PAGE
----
Miami Marlins

Pitcher Dan Straily's return is good news all around for the Miami Marlins. Here's why

Dan Straily will be making his return tonight for the Marlins, and that's good news all around.
Dan Straily will be making his return tonight for the Marlins, and that's good news all around. adiaz@miamiherald.com

The Marlins received a much-needed experience boost to their starting rotation when Wei-Yin Chen returned from the disabled list on Saturday and Dan Straily does the same tonight at Marlins Park.

“A fashionably late arrival to the season is finally upon us,” Straily said.

On the surface, it’s good news for the Marlins, obviously.

Though neither fits the profile of an ace-quality starter, something the Marlins haven’t had since Jose Fernandez, Chen and Straily bring established big-league résumés.

Between them, they have more than 250 major-league starts, or three times the number belonging to the entire five-man rotation before their returns.

But one of the underlying benefits to the Marlins is this: improved depth at the minor-league level, something that’s been lacking for years and one of the key areas new ownership sought to address in the ongoing rebuild.

In terms of minor-league prospects, the Marlins ranked either last or next-to-last among all organizations before the Bruce Sherman/Derek Jeter takeover in October.

The Miami Marlins have been speaking to teams about a possible trade involving pitcher Dan Straily, shown here after the game Sunday, July 30, 2017.

In past years, when the Marlins lost one of their starters, it was slim pickings down below for reinforcements.

Now the Marlins have choices to draw from.

To make room for Chen, the Marlins sent Trevor Richards back to the minors two days after the rookie’s dazzling start in Los Angeles, one in which he struck out 10 while allowing one hit.

On Monday, the Marlins placed long reliever Tyler Cloyd on the paternity list to clear a spot for Straily.

Richards, Sandy Alcantara and Adam Conley give the Marlins options at the minor league level they can call on for rotation help when the need arises.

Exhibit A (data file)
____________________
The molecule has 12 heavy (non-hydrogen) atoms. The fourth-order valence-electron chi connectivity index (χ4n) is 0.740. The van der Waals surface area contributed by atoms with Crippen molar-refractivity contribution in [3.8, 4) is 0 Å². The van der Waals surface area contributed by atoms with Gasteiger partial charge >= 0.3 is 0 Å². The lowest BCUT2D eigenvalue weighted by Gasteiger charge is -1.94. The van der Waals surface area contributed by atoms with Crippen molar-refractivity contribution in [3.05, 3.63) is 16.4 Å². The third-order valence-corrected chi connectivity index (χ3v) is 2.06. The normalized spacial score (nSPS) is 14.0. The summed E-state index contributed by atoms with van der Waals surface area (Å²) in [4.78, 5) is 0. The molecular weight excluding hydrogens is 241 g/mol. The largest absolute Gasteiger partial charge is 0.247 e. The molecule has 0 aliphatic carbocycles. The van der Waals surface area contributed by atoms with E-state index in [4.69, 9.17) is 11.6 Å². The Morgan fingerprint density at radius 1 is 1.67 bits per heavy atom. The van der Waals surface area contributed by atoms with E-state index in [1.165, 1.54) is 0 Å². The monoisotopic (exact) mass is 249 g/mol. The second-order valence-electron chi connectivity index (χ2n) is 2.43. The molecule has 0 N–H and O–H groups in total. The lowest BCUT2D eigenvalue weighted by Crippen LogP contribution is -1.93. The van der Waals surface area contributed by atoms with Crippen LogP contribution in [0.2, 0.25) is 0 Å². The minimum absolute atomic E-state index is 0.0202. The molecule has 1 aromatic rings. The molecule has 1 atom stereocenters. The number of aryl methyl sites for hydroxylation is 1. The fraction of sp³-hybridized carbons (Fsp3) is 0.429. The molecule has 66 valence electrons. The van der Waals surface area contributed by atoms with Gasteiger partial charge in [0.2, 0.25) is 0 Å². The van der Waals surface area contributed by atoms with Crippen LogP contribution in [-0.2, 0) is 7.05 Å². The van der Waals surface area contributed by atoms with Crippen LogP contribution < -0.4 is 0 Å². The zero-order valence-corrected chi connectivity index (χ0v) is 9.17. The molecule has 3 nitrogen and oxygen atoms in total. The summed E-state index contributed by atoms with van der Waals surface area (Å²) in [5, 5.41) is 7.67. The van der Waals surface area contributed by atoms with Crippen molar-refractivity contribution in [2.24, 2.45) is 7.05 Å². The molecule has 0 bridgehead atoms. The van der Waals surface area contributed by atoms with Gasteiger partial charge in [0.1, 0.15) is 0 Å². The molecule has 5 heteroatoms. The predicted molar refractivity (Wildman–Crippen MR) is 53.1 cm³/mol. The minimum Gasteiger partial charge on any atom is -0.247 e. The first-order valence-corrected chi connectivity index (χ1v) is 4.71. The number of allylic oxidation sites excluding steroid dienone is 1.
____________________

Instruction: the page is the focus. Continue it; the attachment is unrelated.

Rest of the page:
“It’s just part of the cycle of baseball,” Straily said.

Straily experienced it first-hand when he was a rookie for Oakland in 2012 and ’13.

“I was in the shoes of those guys as a 23-year-old,” Straily said. “I’m the one that got sent down when Brett Anderson came back from rehab. I was the one that got bumped to the bullpen for a few games when Brandon McCarthy came back from the DL.”

Straily said no player ever wants to be demoted. But there’s a silver lining that comes with it, too.

“It really helped me,” Straily said. “It helped me understand what I was trying to do. I realized that maybe I was putting a little bit too much pressure on myself. It was a big learning experience.”

It’s why Straily understands how Richards must have felt.

“Coming off a game where you’ve punched out 10 guys in L.A.?” Straily said. “As a player, yes that stinks. I’ve been there. I struck out 10 Astros one game and got sent down five minutes after the game. I’ve done that. You don’t accept it. But, hopefully it puts a chip on people’s shoulder to keep pushing.”

Manager Don Mattingly said that if the Marlins have to dip into their system to call up one of those pitchers later on — an inevitability over the course of a long season — the decision will come with a much higher degree of comfort.

“We’re going to be calling up a guy who’s had some success here, who’s been here,” Mattingly said. “That’s a better feeling for us as an organization.”

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